During a speech he gave in St. Petersburg last month, Deputy Economic Development Minister Andrei Klepach complained about Russia having its hands tied on the use of import duties to block cheap machinery imports from China by its WTO accession obligations. Putin, who was also present at that meeting, interrupted Klepach and directly reprimanded him by stating "Tied by what? I told you all a hundred times. We will implement these rules when we become a fully fledged member. Until then our hands are free."  Putin’s attitude can hardly be seen as conducive to a successful completion of the accession negotiations this year.

Earlier major trade conflicts were generated by Russia blocking chicken and pork imports from the United States. Russia is the industry’s biggest market and this has caused deep concern in Congress. The traditional US retaliation has been the Jackson-Vanik amendment, whereby Russian exports entering the US market at normal tariff rates are connected to a waiver certifying the emigration rights of Jews. On the European side, meanwhile, the EU regards Russia’s decision to impose export tariffs on Nordic raw timber and to ban Polish meat imports as a serious provocation.

All the same, on June 2010 Barrack Obama stated his strong support of the bid and in October the US and Russia concluded a bilateral agreement on Russia’s accession. Soon after, at the EU-Russia Summit, the EU also completed an identical agreement, thereby putting end to most technical issues. In normal circumstances, the remaining issues would be a mere matter of a few months’ negotiations.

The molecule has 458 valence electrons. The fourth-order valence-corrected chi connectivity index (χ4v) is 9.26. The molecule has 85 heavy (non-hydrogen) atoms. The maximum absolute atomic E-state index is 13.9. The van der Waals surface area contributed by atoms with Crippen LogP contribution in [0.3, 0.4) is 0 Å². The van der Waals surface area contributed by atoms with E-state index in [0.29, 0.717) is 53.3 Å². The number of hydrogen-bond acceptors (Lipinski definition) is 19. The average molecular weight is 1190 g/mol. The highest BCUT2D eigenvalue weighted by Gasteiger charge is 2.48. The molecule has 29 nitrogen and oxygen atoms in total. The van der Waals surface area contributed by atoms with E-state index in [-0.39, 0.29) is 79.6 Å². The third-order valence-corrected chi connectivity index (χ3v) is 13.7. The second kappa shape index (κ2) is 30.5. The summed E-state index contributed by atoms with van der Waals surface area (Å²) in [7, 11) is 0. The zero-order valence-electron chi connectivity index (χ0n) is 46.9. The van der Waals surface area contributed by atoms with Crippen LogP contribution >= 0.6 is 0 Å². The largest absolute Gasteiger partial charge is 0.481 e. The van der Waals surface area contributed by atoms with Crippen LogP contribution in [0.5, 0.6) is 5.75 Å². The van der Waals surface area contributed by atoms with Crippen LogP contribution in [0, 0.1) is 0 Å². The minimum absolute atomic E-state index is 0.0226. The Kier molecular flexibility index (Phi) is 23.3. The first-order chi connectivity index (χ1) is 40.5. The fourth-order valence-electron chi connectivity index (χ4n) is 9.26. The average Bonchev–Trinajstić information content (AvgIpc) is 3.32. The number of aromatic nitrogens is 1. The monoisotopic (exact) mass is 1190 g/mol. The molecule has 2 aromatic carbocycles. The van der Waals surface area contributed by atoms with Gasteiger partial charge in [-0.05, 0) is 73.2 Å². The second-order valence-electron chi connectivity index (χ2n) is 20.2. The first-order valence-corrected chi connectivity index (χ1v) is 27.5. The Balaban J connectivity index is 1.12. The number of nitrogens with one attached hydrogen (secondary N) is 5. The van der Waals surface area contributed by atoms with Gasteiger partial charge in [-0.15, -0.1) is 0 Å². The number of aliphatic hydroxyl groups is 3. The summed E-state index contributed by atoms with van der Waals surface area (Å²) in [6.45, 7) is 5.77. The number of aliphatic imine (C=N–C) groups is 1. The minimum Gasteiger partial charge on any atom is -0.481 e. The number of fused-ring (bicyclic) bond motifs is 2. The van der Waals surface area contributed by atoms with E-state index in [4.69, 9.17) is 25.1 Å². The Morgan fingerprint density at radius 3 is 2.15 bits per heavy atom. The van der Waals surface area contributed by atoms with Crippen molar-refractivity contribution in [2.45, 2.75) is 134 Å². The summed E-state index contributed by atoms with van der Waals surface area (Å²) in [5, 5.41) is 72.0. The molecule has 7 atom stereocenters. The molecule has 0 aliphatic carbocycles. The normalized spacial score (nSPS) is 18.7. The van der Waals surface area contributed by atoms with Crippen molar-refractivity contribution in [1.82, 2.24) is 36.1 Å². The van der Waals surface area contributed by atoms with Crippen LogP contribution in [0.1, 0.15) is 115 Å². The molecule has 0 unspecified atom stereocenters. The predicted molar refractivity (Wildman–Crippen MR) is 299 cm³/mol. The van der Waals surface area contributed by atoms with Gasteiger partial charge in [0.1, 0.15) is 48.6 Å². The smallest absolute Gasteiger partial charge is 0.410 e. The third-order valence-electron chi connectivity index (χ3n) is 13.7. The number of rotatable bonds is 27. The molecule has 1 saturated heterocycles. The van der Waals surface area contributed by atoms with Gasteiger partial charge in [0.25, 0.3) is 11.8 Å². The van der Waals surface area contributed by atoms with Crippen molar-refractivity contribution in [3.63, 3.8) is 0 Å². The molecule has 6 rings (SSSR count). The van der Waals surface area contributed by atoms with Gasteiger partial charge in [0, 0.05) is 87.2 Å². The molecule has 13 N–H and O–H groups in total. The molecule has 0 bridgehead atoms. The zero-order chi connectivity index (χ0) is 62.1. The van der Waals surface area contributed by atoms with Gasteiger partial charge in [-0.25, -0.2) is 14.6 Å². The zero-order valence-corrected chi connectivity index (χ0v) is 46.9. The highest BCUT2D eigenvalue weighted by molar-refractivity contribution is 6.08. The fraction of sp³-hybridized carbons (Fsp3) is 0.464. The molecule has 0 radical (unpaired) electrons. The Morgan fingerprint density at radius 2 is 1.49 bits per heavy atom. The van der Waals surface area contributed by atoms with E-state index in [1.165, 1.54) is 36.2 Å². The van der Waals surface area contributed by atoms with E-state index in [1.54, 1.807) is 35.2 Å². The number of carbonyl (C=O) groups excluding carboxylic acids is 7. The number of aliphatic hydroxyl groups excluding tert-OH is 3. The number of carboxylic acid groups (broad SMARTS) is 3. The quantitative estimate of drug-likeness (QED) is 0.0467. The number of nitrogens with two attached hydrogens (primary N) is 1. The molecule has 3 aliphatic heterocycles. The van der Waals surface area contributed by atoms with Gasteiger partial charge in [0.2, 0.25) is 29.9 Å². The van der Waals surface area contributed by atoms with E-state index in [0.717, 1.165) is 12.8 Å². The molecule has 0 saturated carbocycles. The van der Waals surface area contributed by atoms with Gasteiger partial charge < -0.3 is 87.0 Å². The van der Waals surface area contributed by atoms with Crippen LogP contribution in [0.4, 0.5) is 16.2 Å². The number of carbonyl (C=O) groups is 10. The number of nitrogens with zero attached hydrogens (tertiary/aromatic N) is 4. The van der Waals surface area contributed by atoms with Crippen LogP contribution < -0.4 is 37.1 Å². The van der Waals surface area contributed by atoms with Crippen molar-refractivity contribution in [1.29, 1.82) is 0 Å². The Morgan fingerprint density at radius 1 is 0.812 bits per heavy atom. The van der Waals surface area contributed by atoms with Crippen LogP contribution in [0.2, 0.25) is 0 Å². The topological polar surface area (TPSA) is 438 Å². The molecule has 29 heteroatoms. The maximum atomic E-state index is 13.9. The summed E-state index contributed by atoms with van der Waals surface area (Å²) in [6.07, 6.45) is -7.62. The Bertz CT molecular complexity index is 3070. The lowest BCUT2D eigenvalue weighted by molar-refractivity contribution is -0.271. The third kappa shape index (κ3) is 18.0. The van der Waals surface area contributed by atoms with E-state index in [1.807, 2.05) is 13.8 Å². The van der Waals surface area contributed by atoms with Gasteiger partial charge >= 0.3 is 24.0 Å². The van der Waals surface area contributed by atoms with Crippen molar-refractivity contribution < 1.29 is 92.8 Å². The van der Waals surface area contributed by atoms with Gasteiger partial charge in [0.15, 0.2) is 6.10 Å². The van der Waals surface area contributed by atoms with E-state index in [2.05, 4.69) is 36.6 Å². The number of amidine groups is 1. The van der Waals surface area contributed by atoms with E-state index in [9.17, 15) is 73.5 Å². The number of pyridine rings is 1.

Foreign policy must not be forgotten. Being the only member of the G-20 that is not yet a member of the WTO has given Russia an inferiority complex of sorts in which it believes that it is treated as a second-rate member by others within the

G-20. Yet, even though the Kremlin is always anxious to have a seat for Russia at every relevant table, its eagerness has not spilled over to matters regarding international trade, a table where Russia still lacks a seat. Russia’s absence in the WTO is becoming an ever greater anomaly.

Anders Aslund

Maxim Medvedkov, Russia’s chief negotiator over WTO accession, believes that Russia will finally crack it this autumn. And there is certainly evidence to back up the claim: Georgia aside, every other negotiating party has expressed its full support for Russia joining this year. First Deputy Prime-minister Igor Shuvalov, who chairs the Russian working group on the WTO accession, also predicts a success by the end of this year. Failure to join would mean a deferral to 2013, as 2012 is an election year in Russia and recently both Dmitry Medvedev and Vladimir Putin have announced they are running.

But Russia’s Foreign Minister, Sergei Lavrov, who hasn’t been directly involved in the negotiation process, has recently expressed his scepticism about Medvedkov’s and Shuvalov’s optimistic predictions, saying that ever since he took office, seven years ago, he’s been told the same thing every year.

Russia could have joined the WTO years ago, but internal politics prevented it. It seems the double-headed eagle has yet to make up its minds.